Apprentices aid AaGlobal expansion

AaGlobal’s commitment to apprenticeships is giving young people from Hull the chance to take a trip around the world without leaving their desks.

We have recruited a second batch of apprentices to the team at our Hull office and Chief Executive Kirk Akdemir says the company is likely to bring in some more.

The apprentices have come in from Chamber Training Humber and from Hull College and they’re dealing with AaGlobal’s clients from much further afield as they operate a booking system which links around 6,000 interpreters and translators with a growing customer base.

Chloe Hollands joined the company in the summer after leaving Wyke College and attending an interview with Chamber Training because she didn’t want to commit to three years of university study.

She said: “I decided to look for a business admin apprenticeship and I started with AaGlobal a few weeks after the interview with Chamber Training. It’s giving me good experience of the world of business and of the world generally – by talking to so many people from so many different countries you get a better understanding of cultural issues.”

Scott Briggs, who joined AaGlobal just over two years ago, applied to AaGlobal after finding out that the company specialised in language services. He was put forward for the apprenticeship by Hull College.

Now a permanent Client Support Officer, Scott said: “The job involves a lot of work under pressure and at first it was quite daunting. I know a lot more about languages now than when I started and I am planning to learn some. I think I’m learning things without realising it but I’ve got a lot more to do yet.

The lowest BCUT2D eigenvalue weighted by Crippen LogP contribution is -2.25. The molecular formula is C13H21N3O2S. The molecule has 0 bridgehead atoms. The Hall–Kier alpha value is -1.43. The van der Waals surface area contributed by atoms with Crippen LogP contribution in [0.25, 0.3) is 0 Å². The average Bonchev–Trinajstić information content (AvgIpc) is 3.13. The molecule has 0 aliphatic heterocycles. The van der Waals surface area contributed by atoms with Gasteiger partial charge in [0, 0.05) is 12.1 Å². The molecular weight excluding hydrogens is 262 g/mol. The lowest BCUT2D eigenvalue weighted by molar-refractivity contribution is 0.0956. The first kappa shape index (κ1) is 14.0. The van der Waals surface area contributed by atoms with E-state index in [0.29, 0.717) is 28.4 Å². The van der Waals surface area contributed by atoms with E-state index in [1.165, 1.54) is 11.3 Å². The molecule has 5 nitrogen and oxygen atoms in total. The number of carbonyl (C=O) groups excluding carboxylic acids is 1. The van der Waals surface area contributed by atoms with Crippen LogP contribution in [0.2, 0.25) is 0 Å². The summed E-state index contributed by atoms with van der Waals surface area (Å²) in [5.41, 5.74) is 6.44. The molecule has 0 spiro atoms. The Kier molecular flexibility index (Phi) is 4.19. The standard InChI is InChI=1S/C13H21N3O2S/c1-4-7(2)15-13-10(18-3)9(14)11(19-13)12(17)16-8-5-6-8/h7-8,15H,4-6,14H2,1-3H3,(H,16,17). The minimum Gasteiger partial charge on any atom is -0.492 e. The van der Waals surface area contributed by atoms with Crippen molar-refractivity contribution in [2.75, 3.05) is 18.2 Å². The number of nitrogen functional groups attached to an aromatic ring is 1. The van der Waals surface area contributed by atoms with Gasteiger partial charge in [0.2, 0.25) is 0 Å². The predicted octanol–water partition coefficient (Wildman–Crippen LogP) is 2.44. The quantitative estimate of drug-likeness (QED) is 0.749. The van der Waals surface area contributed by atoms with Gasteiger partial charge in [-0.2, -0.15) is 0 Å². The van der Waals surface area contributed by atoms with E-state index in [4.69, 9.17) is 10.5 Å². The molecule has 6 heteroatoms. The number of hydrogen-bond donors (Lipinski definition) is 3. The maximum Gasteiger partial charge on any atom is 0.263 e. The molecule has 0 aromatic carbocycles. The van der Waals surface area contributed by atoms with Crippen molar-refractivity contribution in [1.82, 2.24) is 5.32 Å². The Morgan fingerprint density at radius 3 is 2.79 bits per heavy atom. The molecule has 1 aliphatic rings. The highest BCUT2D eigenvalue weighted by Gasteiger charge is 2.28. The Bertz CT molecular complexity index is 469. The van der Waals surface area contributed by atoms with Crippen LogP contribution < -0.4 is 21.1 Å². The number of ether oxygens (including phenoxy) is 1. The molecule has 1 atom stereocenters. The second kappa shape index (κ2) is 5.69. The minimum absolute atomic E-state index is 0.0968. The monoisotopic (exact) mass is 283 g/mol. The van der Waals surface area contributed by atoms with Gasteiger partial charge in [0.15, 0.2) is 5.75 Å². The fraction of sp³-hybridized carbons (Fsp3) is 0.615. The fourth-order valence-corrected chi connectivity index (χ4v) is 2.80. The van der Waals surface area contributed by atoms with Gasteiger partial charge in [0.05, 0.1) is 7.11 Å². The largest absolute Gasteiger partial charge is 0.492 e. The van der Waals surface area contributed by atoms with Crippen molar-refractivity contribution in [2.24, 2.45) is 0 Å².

“It’s not important to speak a foreign language but it is important to know the difference between languages because some countries have more than one. People ask for Africa and you have to find out which language they want, and you learn the difference between Cantonese and Mandarin.”


Kirk said: “Our numbers are increasing as we secure more private sector clients in addition to our extensive public sector work. We have been very pleased with our apprentices and they play an important part in helping us manage our bookings system, making sure all requests for interpreters are dealt with, liaising with clients and with our 6,000 interpreters and translators.

“We will look to take more in the future. It is a good opportunity for young people from the local area and they have been good for our business.”

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